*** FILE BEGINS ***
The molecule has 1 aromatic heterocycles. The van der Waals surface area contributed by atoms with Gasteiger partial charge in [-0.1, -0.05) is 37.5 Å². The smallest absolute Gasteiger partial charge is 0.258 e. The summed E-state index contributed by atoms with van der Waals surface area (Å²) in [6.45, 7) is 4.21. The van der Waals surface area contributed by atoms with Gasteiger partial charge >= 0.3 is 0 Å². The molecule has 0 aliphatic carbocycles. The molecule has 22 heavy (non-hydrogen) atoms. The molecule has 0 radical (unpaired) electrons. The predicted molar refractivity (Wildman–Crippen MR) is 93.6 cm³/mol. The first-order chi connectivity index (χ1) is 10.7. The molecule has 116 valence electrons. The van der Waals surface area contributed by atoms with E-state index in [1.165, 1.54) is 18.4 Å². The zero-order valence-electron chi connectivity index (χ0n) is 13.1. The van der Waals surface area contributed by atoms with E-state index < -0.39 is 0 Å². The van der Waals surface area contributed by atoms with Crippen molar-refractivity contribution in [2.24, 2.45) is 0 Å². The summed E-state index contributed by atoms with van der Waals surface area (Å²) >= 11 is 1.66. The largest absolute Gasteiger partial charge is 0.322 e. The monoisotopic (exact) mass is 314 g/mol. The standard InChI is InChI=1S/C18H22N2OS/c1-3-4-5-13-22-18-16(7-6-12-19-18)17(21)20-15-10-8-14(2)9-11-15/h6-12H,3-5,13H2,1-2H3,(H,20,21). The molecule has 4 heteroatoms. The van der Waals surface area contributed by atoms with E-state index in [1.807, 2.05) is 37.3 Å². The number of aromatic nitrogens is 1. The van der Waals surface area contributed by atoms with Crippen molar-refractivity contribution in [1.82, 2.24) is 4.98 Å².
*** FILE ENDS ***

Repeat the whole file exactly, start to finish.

The molecule has 1 aromatic heterocycles. The van der Waals surface area contributed by atoms with Gasteiger partial charge in [-0.1, -0.05) is 37.5 Å². The smallest absolute Gasteiger partial charge is 0.258 e. The summed E-state index contributed by atoms with van der Waals surface area (Å²) in [6.45, 7) is 4.21. The van der Waals surface area contributed by atoms with Gasteiger partial charge >= 0.3 is 0 Å². The molecule has 0 aliphatic carbocycles. The molecule has 22 heavy (non-hydrogen) atoms. The molecule has 0 radical (unpaired) electrons. The predicted molar refractivity (Wildman–Crippen MR) is 93.6 cm³/mol. The first-order chi connectivity index (χ1) is 10.7. The molecule has 116 valence electrons. The van der Waals surface area contributed by atoms with E-state index in [1.165, 1.54) is 18.4 Å². The zero-order valence-electron chi connectivity index (χ0n) is 13.1. The van der Waals surface area contributed by atoms with E-state index < -0.39 is 0 Å². The van der Waals surface area contributed by atoms with Crippen molar-refractivity contribution in [2.24, 2.45) is 0 Å². The summed E-state index contributed by atoms with van der Waals surface area (Å²) >= 11 is 1.66. The largest absolute Gasteiger partial charge is 0.322 e. The monoisotopic (exact) mass is 314 g/mol. The standard InChI is InChI=1S/C18H22N2OS/c1-3-4-5-13-22-18-16(7-6-12-19-18)17(21)20-15-10-8-14(2)9-11-15/h6-12H,3-5,13H2,1-2H3,(H,20,21). The molecule has 4 heteroatoms. The van der Waals surface area contributed by atoms with E-state index in [1.807, 2.05) is 37.3 Å². The number of aromatic nitrogens is 1. The van der Waals surface area contributed by atoms with Crippen molar-refractivity contribution in [1.82, 2.24) is 4.98 Å².